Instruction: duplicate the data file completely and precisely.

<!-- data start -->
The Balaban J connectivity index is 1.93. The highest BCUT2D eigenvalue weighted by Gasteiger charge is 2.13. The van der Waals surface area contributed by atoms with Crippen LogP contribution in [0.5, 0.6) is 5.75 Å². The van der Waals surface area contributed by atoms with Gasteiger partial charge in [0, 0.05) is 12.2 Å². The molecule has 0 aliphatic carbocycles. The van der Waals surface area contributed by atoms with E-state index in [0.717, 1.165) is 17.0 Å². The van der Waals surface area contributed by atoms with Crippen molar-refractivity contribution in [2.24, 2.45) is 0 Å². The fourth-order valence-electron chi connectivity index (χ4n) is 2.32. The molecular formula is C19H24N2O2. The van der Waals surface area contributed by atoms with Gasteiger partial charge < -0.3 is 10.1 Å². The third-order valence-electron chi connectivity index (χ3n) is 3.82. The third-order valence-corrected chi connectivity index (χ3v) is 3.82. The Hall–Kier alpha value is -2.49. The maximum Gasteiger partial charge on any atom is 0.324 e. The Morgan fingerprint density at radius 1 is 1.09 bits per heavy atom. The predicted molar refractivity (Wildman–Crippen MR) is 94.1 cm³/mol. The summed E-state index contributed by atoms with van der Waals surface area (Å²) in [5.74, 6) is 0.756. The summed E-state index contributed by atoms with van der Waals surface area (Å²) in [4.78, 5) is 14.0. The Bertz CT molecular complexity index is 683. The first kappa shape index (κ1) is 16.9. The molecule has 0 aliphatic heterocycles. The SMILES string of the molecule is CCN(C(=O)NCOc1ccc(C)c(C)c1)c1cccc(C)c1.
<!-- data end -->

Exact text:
The Balaban J connectivity index is 1.93. The highest BCUT2D eigenvalue weighted by Gasteiger charge is 2.13. The van der Waals surface area contributed by atoms with Crippen LogP contribution in [0.5, 0.6) is 5.75 Å². The van der Waals surface area contributed by atoms with Gasteiger partial charge in [0, 0.05) is 12.2 Å². The molecule has 0 aliphatic carbocycles. The van der Waals surface area contributed by atoms with E-state index in [0.717, 1.165) is 17.0 Å². The van der Waals surface area contributed by atoms with Crippen molar-refractivity contribution in [2.24, 2.45) is 0 Å². The fourth-order valence-electron chi connectivity index (χ4n) is 2.32. The molecular formula is C19H24N2O2. The van der Waals surface area contributed by atoms with Gasteiger partial charge < -0.3 is 10.1 Å². The third-order valence-electron chi connectivity index (χ3n) is 3.82. The third-order valence-corrected chi connectivity index (χ3v) is 3.82. The Hall–Kier alpha value is -2.49. The maximum Gasteiger partial charge on any atom is 0.324 e. The Morgan fingerprint density at radius 1 is 1.09 bits per heavy atom. The predicted molar refractivity (Wildman–Crippen MR) is 94.1 cm³/mol. The summed E-state index contributed by atoms with van der Waals surface area (Å²) in [5.74, 6) is 0.756. The summed E-state index contributed by atoms with van der Waals surface area (Å²) in [4.78, 5) is 14.0. The Bertz CT molecular complexity index is 683. The first kappa shape index (κ1) is 16.9. The molecule has 0 aliphatic heterocycles. The SMILES string of the molecule is CCN(C(=O)NCOc1ccc(C)c(C)c1)c1cccc(C)c1.